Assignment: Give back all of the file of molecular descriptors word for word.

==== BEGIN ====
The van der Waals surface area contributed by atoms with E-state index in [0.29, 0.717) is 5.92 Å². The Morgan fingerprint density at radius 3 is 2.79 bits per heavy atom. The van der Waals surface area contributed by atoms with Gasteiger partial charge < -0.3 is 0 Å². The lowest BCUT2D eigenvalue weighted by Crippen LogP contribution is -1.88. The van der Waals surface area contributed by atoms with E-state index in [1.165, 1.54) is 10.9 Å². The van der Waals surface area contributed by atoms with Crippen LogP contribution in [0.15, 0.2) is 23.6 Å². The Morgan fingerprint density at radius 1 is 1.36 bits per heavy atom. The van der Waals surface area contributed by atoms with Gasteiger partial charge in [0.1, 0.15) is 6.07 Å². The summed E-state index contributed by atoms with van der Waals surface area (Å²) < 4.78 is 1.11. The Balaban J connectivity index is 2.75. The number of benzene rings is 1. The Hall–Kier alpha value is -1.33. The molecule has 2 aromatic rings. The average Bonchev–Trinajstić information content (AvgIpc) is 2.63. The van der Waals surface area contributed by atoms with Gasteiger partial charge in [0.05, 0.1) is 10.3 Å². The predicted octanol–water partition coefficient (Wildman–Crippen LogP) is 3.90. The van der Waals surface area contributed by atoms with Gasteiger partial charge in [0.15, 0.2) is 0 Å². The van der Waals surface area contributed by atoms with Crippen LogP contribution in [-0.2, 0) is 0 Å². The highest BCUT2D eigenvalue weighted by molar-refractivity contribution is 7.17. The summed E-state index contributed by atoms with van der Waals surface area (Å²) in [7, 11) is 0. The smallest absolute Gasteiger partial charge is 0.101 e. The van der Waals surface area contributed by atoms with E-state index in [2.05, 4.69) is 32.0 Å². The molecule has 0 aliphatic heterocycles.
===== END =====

The van der Waals surface area contributed by atoms with E-state index in [0.29, 0.717) is 5.92 Å². The Morgan fingerprint density at radius 3 is 2.79 bits per heavy atom. The van der Waals surface area contributed by atoms with Gasteiger partial charge < -0.3 is 0 Å². The lowest BCUT2D eigenvalue weighted by Crippen LogP contribution is -1.88. The van der Waals surface area contributed by atoms with E-state index in [1.165, 1.54) is 10.9 Å². The van der Waals surface area contributed by atoms with Crippen LogP contribution in [0.15, 0.2) is 23.6 Å². The Morgan fingerprint density at radius 1 is 1.36 bits per heavy atom. The van der Waals surface area contributed by atoms with Gasteiger partial charge in [0.1, 0.15) is 6.07 Å². The summed E-state index contributed by atoms with van der Waals surface area (Å²) < 4.78 is 1.11. The Balaban J connectivity index is 2.75. The number of benzene rings is 1. The Hall–Kier alpha value is -1.33. The molecule has 2 aromatic rings. The average Bonchev–Trinajstić information content (AvgIpc) is 2.63. The van der Waals surface area contributed by atoms with Gasteiger partial charge in [0.05, 0.1) is 10.3 Å². The predicted octanol–water partition coefficient (Wildman–Crippen LogP) is 3.90. The van der Waals surface area contributed by atoms with Gasteiger partial charge in [0.15, 0.2) is 0 Å². The van der Waals surface area contributed by atoms with Crippen LogP contribution in [-0.2, 0) is 0 Å². The highest BCUT2D eigenvalue weighted by molar-refractivity contribution is 7.17. The summed E-state index contributed by atoms with van der Waals surface area (Å²) in [7, 11) is 0. The smallest absolute Gasteiger partial charge is 0.101 e. The van der Waals surface area contributed by atoms with E-state index in [2.05, 4.69) is 32.0 Å². The molecule has 0 aliphatic heterocycles.